United Kingdom


Systematic violations of rights

Worse than last year


Workers' rights violations

Repressive laws

In response to the railway and NHS disputes in the United Kingdom, the government brought new primary legislation before parliament on 10 January 2023 which would enforce the unilateral imposition of Minimum Service Levels on railway workers, ambulance workers, and fire service workers, with provisions for the laws to extend to any services within the transport, healthcare, border force, education, nuclear decommissioning and storage, and fire and rescue sectors.

Under the proposed new laws, workers required to cross picket lines to run minimum services lose their legal protection from unfair dismissal if they continue to take strike action, and trade unions can face paying damages for not ensuring that work notices are followed.

There was no consultation with trade unions before the introduction of this legislation, and there is little opportunity to scrutinise or influence the legislation, as it is being rushed through Parliament on a curtailed timetable.

The draft legislation is another attack on the fundamental right to strike for workers in the UK, which already lacks constitutional safeguards and takes place in a draconian legislative environment for trade unions. Britain’s anti-union laws require a two-week notice period before the initiation of a strike. They also require an excessive majority of union members to vote for the strike action, both in terms of voter turnout and in terms of ‘yes’ votes. Additionally, in July 2022, the law was changed to allow the recruitment of agency labour to break strikes, a practice which was previously illegal.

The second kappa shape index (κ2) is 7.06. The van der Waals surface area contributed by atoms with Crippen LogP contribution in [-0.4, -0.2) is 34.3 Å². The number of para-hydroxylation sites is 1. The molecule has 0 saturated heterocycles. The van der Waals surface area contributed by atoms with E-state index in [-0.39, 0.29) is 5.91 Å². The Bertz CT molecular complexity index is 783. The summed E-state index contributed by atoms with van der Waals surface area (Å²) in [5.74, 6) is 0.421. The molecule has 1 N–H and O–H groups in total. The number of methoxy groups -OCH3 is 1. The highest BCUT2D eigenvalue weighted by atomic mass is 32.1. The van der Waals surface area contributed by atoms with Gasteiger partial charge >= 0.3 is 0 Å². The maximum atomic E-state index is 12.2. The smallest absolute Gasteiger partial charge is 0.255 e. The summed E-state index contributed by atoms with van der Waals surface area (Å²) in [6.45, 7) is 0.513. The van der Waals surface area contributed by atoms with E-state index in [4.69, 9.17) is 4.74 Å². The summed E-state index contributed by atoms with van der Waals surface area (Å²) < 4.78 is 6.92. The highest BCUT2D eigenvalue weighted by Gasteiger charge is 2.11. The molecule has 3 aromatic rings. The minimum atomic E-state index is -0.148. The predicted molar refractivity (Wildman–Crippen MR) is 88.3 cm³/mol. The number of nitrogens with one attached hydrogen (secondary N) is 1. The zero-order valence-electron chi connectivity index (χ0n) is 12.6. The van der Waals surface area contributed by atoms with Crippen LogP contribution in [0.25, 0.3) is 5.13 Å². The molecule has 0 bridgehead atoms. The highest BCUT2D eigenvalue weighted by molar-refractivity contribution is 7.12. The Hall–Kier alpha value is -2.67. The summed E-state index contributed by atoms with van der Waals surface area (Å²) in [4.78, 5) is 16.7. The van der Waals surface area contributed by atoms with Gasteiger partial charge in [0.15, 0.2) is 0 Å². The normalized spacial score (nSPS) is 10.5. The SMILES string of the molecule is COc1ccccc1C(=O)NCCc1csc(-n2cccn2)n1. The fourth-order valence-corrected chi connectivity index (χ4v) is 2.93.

Right to trade union activities

In April 2022, the Certification Officer, which regulates trade union affairs in the United Kingdom, was handed extensive new powers. These included the ability to initiate investigations without a trade unionist making a complaint, the right to demand documents, to appoint outside investigators, and to impose financial penalties on unions for breaches of statute. This gives the state considerably more influence over internal trade union affairs.

Right to collective bargaining

In 2022, the new owners of the Royal Mail in the United Kingdom, which was privatised in 2015, have refused to meaningfully negotiate on pay or conditions in a dispute that has so far lasted over six months, with no end in sight. Instead, Royal Mail engaged in an internal reorganisation of the company and imposed a unilateral 2 per cent pay rise on postal workers, alongside cuts to conditions.

Right to collective bargaining

Trade unions representing members in the National Health Services (NHS), education, and civil service in the United Kingdom were in dispute with the government over 2022-2023 pay awards. The government refused to bargain on pay, claiming that it must follow the recommendations of the pay review body (PRB), while in fact, the government has full freedom to accept, reject or implement PRB recommendations. Furthermore, PRBs has its remit set by the Treasury in advance of making its recommendations. This undermines its independence and autonomy, a claim further damaged by the fact that PRB members are appointed by government. The Trades Union Congress (TUC) deplored that the government would use such a pretext to avoid collective bargaining.

Workers’ rights in law

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